Amarillo in the Texas panhandle is known as "The Yellow Rose of Texas" because Amarillo is the Spanish for "yellow". The city was originally called Oneida.

64. Abbr. in a job ad : EOE
An Equal Opportunity Employer (EOE).

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For the sake of completion, here is a full listing of all the answers:
Across
1. Web programmer's medium : HTML
5. Telly network : BBC
8. Hunter who wrote "The Blackboard Jungle" : EVAN
12. Grammy winner India.___ : ARIE
13. Glowing rings : AURAE
15. Prop for Houdini : CAGE
16. Subject for a Degas painting : DANCE CLASS
18. Patron saint of Norway : OLAV
19. Complete train wreck, in Southern slang : HOT MESS
20. "Gimme ___!" : FIVE
21. Bedsheets and such : LINEN
24. Not in stock, but coming : ON ORDER
26. Prize higher than plata or bronce : ORO
27. Stable father figure? : SIRE
31. ___ lot (gorged oneself) : ATE A
32. Software prototype : BETA
34. ___ bene : NOTA
36. Has no stomach for : HATES
39. Classic Xavier Cugat song ... or a hint to the invitation in the circled letters : ONE, TWO, THREE, KICK
42. Field on screen : SALLY
43. R&B singer Peniston : CECE
44. Unaccompanied performances : SOLI
45. Impart : LEND
47. Like some vowels and pants : LONG
49. "Platoon" setting, informally : NAM
50. Fast-food franchise with a game piece in its logo : DOMINO’S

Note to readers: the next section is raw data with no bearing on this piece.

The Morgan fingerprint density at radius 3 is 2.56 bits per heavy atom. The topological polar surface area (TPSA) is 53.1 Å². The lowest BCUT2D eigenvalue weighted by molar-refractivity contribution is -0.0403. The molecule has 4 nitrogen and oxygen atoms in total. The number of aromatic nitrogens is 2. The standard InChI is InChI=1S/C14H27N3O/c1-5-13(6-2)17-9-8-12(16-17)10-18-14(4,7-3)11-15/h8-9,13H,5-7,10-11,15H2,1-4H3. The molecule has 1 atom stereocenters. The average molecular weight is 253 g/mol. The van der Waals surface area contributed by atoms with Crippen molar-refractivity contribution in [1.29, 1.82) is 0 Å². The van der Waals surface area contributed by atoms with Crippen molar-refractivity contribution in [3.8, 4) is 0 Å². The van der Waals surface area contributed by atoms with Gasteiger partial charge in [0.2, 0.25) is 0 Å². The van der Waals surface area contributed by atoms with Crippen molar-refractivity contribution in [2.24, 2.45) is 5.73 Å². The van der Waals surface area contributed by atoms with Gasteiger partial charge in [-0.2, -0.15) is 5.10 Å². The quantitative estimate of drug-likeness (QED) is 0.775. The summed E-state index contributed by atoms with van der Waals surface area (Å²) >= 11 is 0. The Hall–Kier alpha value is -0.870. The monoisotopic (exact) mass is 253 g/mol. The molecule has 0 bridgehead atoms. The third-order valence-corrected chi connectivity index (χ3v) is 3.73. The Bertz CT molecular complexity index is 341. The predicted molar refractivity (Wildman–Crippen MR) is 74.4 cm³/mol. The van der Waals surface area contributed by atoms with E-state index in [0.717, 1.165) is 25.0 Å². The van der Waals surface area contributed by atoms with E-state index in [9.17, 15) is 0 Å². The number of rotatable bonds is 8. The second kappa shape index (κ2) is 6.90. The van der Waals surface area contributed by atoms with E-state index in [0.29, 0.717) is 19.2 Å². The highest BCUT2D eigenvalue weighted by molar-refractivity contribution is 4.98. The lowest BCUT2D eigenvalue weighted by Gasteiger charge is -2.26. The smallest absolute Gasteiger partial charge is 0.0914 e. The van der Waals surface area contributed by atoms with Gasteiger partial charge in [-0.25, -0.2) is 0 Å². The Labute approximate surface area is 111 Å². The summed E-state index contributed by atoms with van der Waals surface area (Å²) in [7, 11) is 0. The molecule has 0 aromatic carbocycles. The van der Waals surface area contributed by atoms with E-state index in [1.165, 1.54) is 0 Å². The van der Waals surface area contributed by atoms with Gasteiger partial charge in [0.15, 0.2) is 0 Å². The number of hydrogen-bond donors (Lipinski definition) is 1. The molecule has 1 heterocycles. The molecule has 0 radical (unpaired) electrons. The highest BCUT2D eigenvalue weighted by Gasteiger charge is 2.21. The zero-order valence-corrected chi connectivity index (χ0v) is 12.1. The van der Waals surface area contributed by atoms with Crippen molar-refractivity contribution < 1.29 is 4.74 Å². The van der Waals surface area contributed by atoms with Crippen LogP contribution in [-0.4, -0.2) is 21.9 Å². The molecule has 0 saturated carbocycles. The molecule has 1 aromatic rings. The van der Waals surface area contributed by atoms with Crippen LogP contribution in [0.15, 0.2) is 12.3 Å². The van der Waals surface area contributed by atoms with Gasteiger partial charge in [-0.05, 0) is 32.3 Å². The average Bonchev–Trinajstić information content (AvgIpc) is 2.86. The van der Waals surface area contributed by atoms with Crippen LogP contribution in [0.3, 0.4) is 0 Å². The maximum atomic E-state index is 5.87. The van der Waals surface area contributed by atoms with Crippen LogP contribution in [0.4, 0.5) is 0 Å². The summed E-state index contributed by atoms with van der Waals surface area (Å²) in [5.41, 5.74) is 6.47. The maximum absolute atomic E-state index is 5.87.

53. Locales for crow's-nests : MASTS
55. Those, to Teodoro : ESOS
56. Parody singer Yankovic : WEIRD AL
60. Rebuke to a traitor : ET TU
61. Snaking, like the arrangement of circled letters in this puzzle : SERPENTINE
65. Rudolph and kin : DEER
66. Paraffin-coated Dutch imports : EDAMS
67. Periodic table info: Abbr. : AT NO
68. Dover delicacy : SOLE
69. Prefix with functional : DYS-
70. Host Mike of the Discovery Channel's "Dirty Jobs" : ROWE

Down
1. Feasted on : HAD
2. "La-la" lead-in : TRA
3. Least fig. : MIN
4. Milk, to Manuel : LECHE
5. Scottish slope : BRAE
6. Banquo, in Verdi's "Macbeth" : BASSO
7. Aircraft division of Textron : CESSNA
8. Green nuts? : ECO FREAKS
9. Parking amenities : VALIDATIONS
10. Tequila source : AGAVE
11. "In your dreams!" : NEVER
13. Malfunction, with "up" : ACT
14. German city on the Danube : ULM
17. Time immemorial : EONS
21. University of New Mexico team : LOBOS
22. Grantorto's victim in "The Faerie Queene" : IRENA
23. Secret rendezvous point : NO-TELL MOTEL
25. "The wearin' ___ green" : O’ THE
28. Queen of Thebes, in myth : INO
29. Sgt.'s program : ROTC
30. Bluesy Waters : ETHEL